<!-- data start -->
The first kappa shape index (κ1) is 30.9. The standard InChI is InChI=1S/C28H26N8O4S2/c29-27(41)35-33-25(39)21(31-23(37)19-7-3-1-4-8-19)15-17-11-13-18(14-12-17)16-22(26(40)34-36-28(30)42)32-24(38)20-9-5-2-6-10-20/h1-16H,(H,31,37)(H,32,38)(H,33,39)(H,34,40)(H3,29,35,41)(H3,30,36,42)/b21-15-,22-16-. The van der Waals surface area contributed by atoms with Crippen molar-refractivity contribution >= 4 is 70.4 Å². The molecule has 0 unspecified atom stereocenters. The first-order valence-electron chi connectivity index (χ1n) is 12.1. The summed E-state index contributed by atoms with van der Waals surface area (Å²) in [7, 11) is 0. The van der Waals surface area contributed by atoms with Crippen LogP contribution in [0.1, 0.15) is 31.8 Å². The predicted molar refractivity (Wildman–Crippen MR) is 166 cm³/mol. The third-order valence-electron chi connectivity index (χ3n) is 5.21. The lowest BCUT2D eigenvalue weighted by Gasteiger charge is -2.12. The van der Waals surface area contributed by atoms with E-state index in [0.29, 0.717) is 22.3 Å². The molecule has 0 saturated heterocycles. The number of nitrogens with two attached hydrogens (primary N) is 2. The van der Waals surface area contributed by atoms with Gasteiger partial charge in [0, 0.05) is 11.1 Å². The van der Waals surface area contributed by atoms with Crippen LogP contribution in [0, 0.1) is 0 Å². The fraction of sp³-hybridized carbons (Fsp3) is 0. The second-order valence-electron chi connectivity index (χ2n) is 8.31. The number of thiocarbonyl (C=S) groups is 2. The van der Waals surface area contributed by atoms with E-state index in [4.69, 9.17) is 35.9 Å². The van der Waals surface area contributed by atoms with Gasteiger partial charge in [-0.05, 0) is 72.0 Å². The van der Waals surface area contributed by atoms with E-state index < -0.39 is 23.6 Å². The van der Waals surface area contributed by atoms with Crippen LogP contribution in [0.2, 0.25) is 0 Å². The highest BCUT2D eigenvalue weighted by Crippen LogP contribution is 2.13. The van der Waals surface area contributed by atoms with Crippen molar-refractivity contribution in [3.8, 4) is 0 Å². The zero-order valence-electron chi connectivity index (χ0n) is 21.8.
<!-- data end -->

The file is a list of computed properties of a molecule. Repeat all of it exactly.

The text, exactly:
The first kappa shape index (κ1) is 30.9. The standard InChI is InChI=1S/C28H26N8O4S2/c29-27(41)35-33-25(39)21(31-23(37)19-7-3-1-4-8-19)15-17-11-13-18(14-12-17)16-22(26(40)34-36-28(30)42)32-24(38)20-9-5-2-6-10-20/h1-16H,(H,31,37)(H,32,38)(H,33,39)(H,34,40)(H3,29,35,41)(H3,30,36,42)/b21-15-,22-16-. The van der Waals surface area contributed by atoms with Crippen molar-refractivity contribution >= 4 is 70.4 Å². The molecule has 0 unspecified atom stereocenters. The first-order valence-electron chi connectivity index (χ1n) is 12.1. The summed E-state index contributed by atoms with van der Waals surface area (Å²) in [7, 11) is 0. The van der Waals surface area contributed by atoms with Crippen LogP contribution in [0.1, 0.15) is 31.8 Å². The predicted molar refractivity (Wildman–Crippen MR) is 166 cm³/mol. The third-order valence-electron chi connectivity index (χ3n) is 5.21. The lowest BCUT2D eigenvalue weighted by Gasteiger charge is -2.12. The van der Waals surface area contributed by atoms with E-state index in [0.29, 0.717) is 22.3 Å². The molecule has 0 saturated heterocycles. The number of nitrogens with two attached hydrogens (primary N) is 2. The van der Waals surface area contributed by atoms with Gasteiger partial charge in [0, 0.05) is 11.1 Å². The van der Waals surface area contributed by atoms with Crippen LogP contribution in [0, 0.1) is 0 Å². The fraction of sp³-hybridized carbons (Fsp3) is 0. The second-order valence-electron chi connectivity index (χ2n) is 8.31. The number of thiocarbonyl (C=S) groups is 2. The van der Waals surface area contributed by atoms with E-state index in [4.69, 9.17) is 35.9 Å². The van der Waals surface area contributed by atoms with Gasteiger partial charge in [-0.05, 0) is 72.0 Å². The van der Waals surface area contributed by atoms with E-state index < -0.39 is 23.6 Å². The van der Waals surface area contributed by atoms with Crippen LogP contribution in [0.2, 0.25) is 0 Å². The highest BCUT2D eigenvalue weighted by Crippen LogP contribution is 2.13. The van der Waals surface area contributed by atoms with Crippen molar-refractivity contribution in [3.8, 4) is 0 Å². The zero-order valence-electron chi connectivity index (χ0n) is 21.8.